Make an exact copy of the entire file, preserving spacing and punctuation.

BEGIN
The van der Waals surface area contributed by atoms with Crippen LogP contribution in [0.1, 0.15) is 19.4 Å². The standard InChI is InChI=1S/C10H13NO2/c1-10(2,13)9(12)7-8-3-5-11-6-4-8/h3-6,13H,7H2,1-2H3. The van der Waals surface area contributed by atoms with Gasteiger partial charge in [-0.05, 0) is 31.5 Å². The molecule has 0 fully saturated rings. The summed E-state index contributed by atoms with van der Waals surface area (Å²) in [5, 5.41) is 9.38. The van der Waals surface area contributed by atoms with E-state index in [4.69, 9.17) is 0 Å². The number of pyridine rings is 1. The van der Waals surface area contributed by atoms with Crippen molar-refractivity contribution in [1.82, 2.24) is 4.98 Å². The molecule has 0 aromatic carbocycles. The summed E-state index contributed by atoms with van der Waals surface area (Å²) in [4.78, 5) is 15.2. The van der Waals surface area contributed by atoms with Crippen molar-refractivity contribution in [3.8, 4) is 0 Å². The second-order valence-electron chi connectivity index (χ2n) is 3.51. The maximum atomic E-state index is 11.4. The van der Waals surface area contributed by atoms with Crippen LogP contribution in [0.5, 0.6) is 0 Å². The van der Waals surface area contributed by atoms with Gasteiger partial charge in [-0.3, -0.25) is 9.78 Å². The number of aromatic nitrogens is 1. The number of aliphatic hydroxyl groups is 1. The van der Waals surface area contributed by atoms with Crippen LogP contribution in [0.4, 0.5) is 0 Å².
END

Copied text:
The van der Waals surface area contributed by atoms with Crippen LogP contribution in [0.1, 0.15) is 19.4 Å². The standard InChI is InChI=1S/C10H13NO2/c1-10(2,13)9(12)7-8-3-5-11-6-4-8/h3-6,13H,7H2,1-2H3. The van der Waals surface area contributed by atoms with Gasteiger partial charge in [-0.05, 0) is 31.5 Å². The molecule has 0 fully saturated rings. The summed E-state index contributed by atoms with van der Waals surface area (Å²) in [5, 5.41) is 9.38. The van der Waals surface area contributed by atoms with E-state index in [4.69, 9.17) is 0 Å². The number of pyridine rings is 1. The van der Waals surface area contributed by atoms with Crippen molar-refractivity contribution in [1.82, 2.24) is 4.98 Å². The molecule has 0 aromatic carbocycles. The summed E-state index contributed by atoms with van der Waals surface area (Å²) in [4.78, 5) is 15.2. The van der Waals surface area contributed by atoms with Crippen molar-refractivity contribution in [3.8, 4) is 0 Å². The second-order valence-electron chi connectivity index (χ2n) is 3.51. The maximum atomic E-state index is 11.4. The van der Waals surface area contributed by atoms with Crippen LogP contribution in [0.5, 0.6) is 0 Å². The van der Waals surface area contributed by atoms with Gasteiger partial charge in [-0.3, -0.25) is 9.78 Å². The number of aromatic nitrogens is 1. The number of aliphatic hydroxyl groups is 1. The van der Waals surface area contributed by atoms with Crippen LogP contribution in [0.4, 0.5) is 0 Å².